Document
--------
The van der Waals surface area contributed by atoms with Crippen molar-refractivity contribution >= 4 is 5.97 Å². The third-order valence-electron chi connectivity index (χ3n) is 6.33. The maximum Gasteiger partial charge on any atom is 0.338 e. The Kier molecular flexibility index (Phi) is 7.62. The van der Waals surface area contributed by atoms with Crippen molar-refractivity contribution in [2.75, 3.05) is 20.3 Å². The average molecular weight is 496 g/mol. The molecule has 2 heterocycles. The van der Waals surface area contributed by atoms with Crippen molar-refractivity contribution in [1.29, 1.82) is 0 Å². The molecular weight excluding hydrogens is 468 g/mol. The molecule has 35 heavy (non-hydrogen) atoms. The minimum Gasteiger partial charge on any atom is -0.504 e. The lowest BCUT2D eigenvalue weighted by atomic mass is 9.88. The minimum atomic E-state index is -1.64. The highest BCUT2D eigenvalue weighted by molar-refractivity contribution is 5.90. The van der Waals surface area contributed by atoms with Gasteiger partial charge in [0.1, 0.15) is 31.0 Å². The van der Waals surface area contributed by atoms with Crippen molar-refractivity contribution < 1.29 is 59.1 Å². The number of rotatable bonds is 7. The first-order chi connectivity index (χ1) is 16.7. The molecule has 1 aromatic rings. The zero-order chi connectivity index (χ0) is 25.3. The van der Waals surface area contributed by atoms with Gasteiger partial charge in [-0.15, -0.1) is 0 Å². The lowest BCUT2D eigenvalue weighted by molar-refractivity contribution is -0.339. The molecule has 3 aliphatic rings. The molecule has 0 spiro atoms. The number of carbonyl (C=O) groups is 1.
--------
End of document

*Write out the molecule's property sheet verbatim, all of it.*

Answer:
The van der Waals surface area contributed by atoms with Crippen molar-refractivity contribution >= 4 is 5.97 Å². The third-order valence-electron chi connectivity index (χ3n) is 6.33. The maximum Gasteiger partial charge on any atom is 0.338 e. The Kier molecular flexibility index (Phi) is 7.62. The van der Waals surface area contributed by atoms with Crippen molar-refractivity contribution in [2.75, 3.05) is 20.3 Å². The average molecular weight is 496 g/mol. The molecule has 2 heterocycles. The van der Waals surface area contributed by atoms with Crippen molar-refractivity contribution in [1.29, 1.82) is 0 Å². The molecular weight excluding hydrogens is 468 g/mol. The molecule has 35 heavy (non-hydrogen) atoms. The minimum Gasteiger partial charge on any atom is -0.504 e. The lowest BCUT2D eigenvalue weighted by atomic mass is 9.88. The minimum atomic E-state index is -1.64. The highest BCUT2D eigenvalue weighted by molar-refractivity contribution is 5.90. The van der Waals surface area contributed by atoms with Gasteiger partial charge in [0.1, 0.15) is 31.0 Å². The van der Waals surface area contributed by atoms with Crippen molar-refractivity contribution < 1.29 is 59.1 Å². The number of rotatable bonds is 7. The first-order chi connectivity index (χ1) is 16.7. The molecule has 1 aromatic rings. The zero-order chi connectivity index (χ0) is 25.3. The van der Waals surface area contributed by atoms with Gasteiger partial charge in [-0.15, -0.1) is 0 Å². The lowest BCUT2D eigenvalue weighted by molar-refractivity contribution is -0.339. The molecule has 3 aliphatic rings. The molecule has 0 spiro atoms. The number of carbonyl (C=O) groups is 1.